I recently had to reinstall this on Gentoo (I briefly went to the dark side and had another 'turrrible' OS on the system - glad I went back.. anyway). And, it took me a while to figure out the right way to do this - or at least a method that would work.
This awesome posting definitely reminds me of all the times I've sought for a solution to a tiny issue with something in Linux and found it in a Gentoo wiki or forum. Thanks for another one.
Lt. Commander
Join Date: Dec 2007
Posts: 120
# 404
08-18-2010, 05:00 PM
Quote:
Originally Posted by AuntKathy
I recently had to reinstall this on Gentoo (I briefly went to the dark side and had another 'turrrible' OS on the system - glad I went back.. anyway). And, it took me a while to figure out the right way to do this - or at least a method that would work.

I saw (and remembered having this issue before) that the Wine's internal internet explorer doesn't work at all (even wine 1.3.0's internal one blows up mightily). Gecko, for those who aren't familiar, is the firefox/mozilla core. Since this game seems to use IE semantics and operate under the assumption you have it, you'll definitely need ie6 or 7. From past experience, 6 works, albeit with either javascript errors or the occasional weird window that pops up for no reason during patching. During this install, however, I managed to solve the problem by skipping ie6 and going directly to ie7.

Mind you, this operates under the assumption you have a working wine install. I'm not going to include instructions for that part as it varies from distribution of Linux to distribution.

Lots more stuff....
[/list]
Want to tweak your post a little to assist all the other people with install problems since your post covers all the tweaks which were great..
First the system I am running:
NVIDIA 9600GT with latest driver supported
Ubuntu 10.04
Wine 1.2 (Latest supported)


Do these steps in this order from here on in. These steps worked flawlessly every time.

STO will work straight up under Linux for just about any Distro provided you can do the following:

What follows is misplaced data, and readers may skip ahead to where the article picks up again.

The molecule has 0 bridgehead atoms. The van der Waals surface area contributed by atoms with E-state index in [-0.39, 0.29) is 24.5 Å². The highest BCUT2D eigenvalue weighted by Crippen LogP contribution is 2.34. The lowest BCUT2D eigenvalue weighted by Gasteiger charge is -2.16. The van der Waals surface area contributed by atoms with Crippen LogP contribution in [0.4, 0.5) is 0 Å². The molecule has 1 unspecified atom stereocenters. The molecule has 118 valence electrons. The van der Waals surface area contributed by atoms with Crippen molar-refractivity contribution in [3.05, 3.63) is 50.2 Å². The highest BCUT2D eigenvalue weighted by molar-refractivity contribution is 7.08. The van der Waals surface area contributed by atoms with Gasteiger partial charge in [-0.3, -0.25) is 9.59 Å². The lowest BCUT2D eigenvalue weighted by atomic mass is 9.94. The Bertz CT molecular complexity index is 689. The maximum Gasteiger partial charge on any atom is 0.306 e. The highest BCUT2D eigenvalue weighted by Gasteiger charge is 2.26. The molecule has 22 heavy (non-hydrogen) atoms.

- Install latest Wine (above or better later)
- Install Winetricks

From here I will walk you through the setup that is error free install and run:

Before intalling STO:
- install corefonts via winetricks
- install d3dx9 via winetricks (Do NOT install DirectX itself)
- install ie7 via winetricks

- Now put your CD or copy to HD then run under wine.
- Follow the prompts and install as normal.

On completion do the following:
- Open wine configuration
- On the graphic card screen, do NOT select virtual desktop.
- select the first checkbox for the mouse and leave the rest as default.

On the Audio tab:
- Select Alsa (default unless your audio either works with another or works better with another)
- click apply/ok to close.

Now run the game, a white popup window will appear which is the ie7. Close it. login, run your updates which will take for freakin ever, and then play. Adjust sound and video in-game to what you like.

NOTE: When you alt-tab or anything that removes focus from the game, it will make the game appear as though it froze or locked up. This should not be the case. Look at the top left of your gamescreen and you should see a little 1" x 1" square. If you click that, it refocuses onto the game.

This was tested on Gentoo, Ubuntu and Fedora. Please respond to let me know if this does or does not work on any other systems.
Lt. Commander
Join Date: Dec 2007
Posts: 120
# 405
08-18-2010, 05:05 PM
Quote:
Originally Posted by Agrinder
Want to tweak your post a little.
Girst the system I am running:
(...)
Quote:
Originally Posted by Agrinder
Want to tweak your post a little to assist all the other people with install problems since your post covers all the tweaks which were great..
First the system I am running:
(...)
Glad you edited the pompous sounding start. Much more respectful.
Lt. Commander
Join Date: Dec 2007
Posts: 120
# 406
08-19-2010, 08:46 PM
Quote:
Originally Posted by Agrinder
- install d3dx9 via winetricks (Do NOT install DirectX itself)
is that really needed? runs fine on Mac OS X with normal wined3d, no need for any .dlls from MS.
Lt. Commander
Join Date: Dec 2007
Posts: 120
# 407
09-02-2010, 01:54 PM
Update #2 for Wine (on Linux).

In addition to my earlier post, I'm adding more "tweaks" and enhancements you can do to further improve your performance (and this helps Star Trek Online).

One of the interesting things I found out after perusing the Gentoo Sources package was that Con Kolivas writes some cool performance tweaks for the Linux Kernel specifically, as it turns out, for Gaming and Video under Linux. For reference: Con Kolivas' site. You'll want to verify what your specific Linux distribution recommends package-wise. The patches contained on this site are for those who build their own kernels. (Gentoo users: You can use ~sys-kernel/ck-sources and that does work with genkernel -- and also contains the same patches that Gentoo sources does. So, you get the benefit of a faster kernel with Gentoo features)